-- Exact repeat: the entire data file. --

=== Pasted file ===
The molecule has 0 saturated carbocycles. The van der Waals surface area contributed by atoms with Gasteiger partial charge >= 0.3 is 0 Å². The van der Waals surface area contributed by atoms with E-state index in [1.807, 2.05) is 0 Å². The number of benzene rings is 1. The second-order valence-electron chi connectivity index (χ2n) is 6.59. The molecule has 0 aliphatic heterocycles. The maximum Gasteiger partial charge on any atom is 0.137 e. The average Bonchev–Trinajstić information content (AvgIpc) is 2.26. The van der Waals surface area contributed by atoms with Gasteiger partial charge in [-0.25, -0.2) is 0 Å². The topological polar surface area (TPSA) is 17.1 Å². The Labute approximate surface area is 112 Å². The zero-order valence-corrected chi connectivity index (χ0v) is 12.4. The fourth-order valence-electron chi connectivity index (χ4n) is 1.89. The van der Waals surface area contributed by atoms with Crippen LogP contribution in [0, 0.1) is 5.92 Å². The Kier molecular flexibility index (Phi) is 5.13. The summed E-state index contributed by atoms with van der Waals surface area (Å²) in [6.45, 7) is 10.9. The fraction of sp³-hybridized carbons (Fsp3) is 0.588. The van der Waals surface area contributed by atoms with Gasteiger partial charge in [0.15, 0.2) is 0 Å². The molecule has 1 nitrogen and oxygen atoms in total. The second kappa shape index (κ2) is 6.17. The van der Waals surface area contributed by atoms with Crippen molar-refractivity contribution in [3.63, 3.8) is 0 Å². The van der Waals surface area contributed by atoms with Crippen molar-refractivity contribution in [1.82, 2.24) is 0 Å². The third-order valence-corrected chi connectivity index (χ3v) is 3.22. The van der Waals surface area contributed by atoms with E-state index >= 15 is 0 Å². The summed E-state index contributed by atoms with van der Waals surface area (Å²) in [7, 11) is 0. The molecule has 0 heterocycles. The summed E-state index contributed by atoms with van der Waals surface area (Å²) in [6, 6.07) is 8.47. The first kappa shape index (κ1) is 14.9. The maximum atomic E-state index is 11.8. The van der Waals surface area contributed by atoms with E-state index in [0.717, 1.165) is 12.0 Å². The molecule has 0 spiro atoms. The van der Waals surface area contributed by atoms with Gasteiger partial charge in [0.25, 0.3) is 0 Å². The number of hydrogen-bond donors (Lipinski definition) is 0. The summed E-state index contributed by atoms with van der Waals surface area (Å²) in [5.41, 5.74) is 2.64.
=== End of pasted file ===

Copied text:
The molecule has 0 saturated carbocycles. The van der Waals surface area contributed by atoms with Gasteiger partial charge >= 0.3 is 0 Å². The van der Waals surface area contributed by atoms with E-state index in [1.807, 2.05) is 0 Å². The number of benzene rings is 1. The second-order valence-electron chi connectivity index (χ2n) is 6.59. The molecule has 0 aliphatic heterocycles. The maximum Gasteiger partial charge on any atom is 0.137 e. The average Bonchev–Trinajstić information content (AvgIpc) is 2.26. The van der Waals surface area contributed by atoms with Gasteiger partial charge in [-0.25, -0.2) is 0 Å². The topological polar surface area (TPSA) is 17.1 Å². The Labute approximate surface area is 112 Å². The zero-order valence-corrected chi connectivity index (χ0v) is 12.4. The fourth-order valence-electron chi connectivity index (χ4n) is 1.89. The van der Waals surface area contributed by atoms with Crippen LogP contribution in [0, 0.1) is 5.92 Å². The Kier molecular flexibility index (Phi) is 5.13. The summed E-state index contributed by atoms with van der Waals surface area (Å²) in [6.45, 7) is 10.9. The fraction of sp³-hybridized carbons (Fsp3) is 0.588. The van der Waals surface area contributed by atoms with Gasteiger partial charge in [0.15, 0.2) is 0 Å². The molecule has 1 nitrogen and oxygen atoms in total. The second kappa shape index (κ2) is 6.17. The van der Waals surface area contributed by atoms with Crippen molar-refractivity contribution in [3.63, 3.8) is 0 Å². The van der Waals surface area contributed by atoms with Crippen molar-refractivity contribution in [1.82, 2.24) is 0 Å². The third-order valence-corrected chi connectivity index (χ3v) is 3.22. The van der Waals surface area contributed by atoms with E-state index >= 15 is 0 Å². The summed E-state index contributed by atoms with van der Waals surface area (Å²) in [7, 11) is 0. The molecule has 0 heterocycles. The summed E-state index contributed by atoms with van der Waals surface area (Å²) in [6, 6.07) is 8.47. The first kappa shape index (κ1) is 14.9. The maximum atomic E-state index is 11.8. The van der Waals surface area contributed by atoms with E-state index in [0.717, 1.165) is 12.0 Å². The molecule has 0 spiro atoms. The van der Waals surface area contributed by atoms with Gasteiger partial charge in [0.25, 0.3) is 0 Å². The number of hydrogen-bond donors (Lipinski definition) is 0. The summed E-state index contributed by atoms with van der Waals surface area (Å²) in [5.41, 5.74) is 2.64.